Felicity's Reviews > The Interpretation of Fairy Tales

The Interpretation of Fairy Tales by Marie-Louise von Franz
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Mar 09, 08

bookshelves: grad-school, nonfiction, folklore, psychology-and-mind
Recommended for: Fabulists and other folklore enthusiasts
Read in March, 2008

Von Franz was apparently Jung's chief disciple, and her work on fairy tales and folklore was central to her continuation of his work. This volume is, mostly, more centered on the act of interpreting than on the big Jungian worldview, and thus is interesting even if you don't entirely buy into Jungianism. It discusses the importance of tale-telling and fairy tales and demonstrates Jungian folklore analysis by dissecting individual tales in depth.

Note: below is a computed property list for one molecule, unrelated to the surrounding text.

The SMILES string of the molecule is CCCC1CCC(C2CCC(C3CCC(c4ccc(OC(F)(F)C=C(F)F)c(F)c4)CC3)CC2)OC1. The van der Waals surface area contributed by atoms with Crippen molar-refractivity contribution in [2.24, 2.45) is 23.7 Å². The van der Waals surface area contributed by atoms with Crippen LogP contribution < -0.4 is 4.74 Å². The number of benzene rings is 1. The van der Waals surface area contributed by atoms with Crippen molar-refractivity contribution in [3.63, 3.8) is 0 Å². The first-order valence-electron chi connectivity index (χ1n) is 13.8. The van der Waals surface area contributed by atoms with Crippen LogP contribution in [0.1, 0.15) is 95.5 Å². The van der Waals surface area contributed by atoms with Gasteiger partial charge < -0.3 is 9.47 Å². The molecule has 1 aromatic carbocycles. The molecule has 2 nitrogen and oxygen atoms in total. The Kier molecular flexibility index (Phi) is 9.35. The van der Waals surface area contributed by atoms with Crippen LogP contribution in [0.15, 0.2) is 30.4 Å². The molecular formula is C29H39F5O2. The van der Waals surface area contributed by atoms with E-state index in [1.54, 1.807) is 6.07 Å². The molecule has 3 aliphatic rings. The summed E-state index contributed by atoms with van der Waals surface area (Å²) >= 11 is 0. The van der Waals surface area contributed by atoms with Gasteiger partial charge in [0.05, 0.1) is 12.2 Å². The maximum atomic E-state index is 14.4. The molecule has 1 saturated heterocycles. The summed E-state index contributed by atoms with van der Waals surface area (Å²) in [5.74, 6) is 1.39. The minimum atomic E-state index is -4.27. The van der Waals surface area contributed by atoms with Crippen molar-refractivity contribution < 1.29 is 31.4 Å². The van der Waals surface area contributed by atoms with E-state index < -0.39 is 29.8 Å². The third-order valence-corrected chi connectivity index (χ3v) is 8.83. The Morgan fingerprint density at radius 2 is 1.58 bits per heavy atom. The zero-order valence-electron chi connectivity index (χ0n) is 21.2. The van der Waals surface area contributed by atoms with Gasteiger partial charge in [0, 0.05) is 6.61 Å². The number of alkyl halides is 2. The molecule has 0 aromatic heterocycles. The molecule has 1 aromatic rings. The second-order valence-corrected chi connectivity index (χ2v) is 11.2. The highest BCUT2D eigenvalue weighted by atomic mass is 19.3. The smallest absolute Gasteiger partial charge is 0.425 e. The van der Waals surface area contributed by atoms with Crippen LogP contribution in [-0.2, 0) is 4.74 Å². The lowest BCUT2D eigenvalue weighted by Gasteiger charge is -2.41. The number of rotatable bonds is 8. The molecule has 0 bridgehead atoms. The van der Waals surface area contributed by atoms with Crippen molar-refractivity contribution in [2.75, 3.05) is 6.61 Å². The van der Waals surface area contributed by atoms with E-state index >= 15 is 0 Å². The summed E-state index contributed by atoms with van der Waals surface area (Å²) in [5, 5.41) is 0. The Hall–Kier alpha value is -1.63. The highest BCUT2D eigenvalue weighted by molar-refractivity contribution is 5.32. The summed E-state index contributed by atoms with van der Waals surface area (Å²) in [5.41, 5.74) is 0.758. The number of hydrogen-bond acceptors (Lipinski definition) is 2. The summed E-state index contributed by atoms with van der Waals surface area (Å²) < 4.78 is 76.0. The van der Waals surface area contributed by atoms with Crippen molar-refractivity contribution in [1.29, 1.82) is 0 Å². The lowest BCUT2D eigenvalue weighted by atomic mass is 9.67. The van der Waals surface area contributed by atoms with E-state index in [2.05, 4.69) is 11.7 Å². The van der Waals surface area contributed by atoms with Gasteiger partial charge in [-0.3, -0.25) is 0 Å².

I enjoyed the way von Franz uses multiple versions of a story to triangulate a strong interpretation. The stories she uses are often evocative and little known. Many of the symbols she discusses, and the diagramming of fairy tales by number and gender of characters are very useful and fruitful. The last sections of the book were less intriguing, especially the section where she talks about the female fairy tale heroine, which dripped gender essentialism and was more full than usual of Jungian metaphysical certainties. Most of the book, however, was thought-provoking and even inspiring. Recommended for fabulists and other fairy tale enthusiasts.
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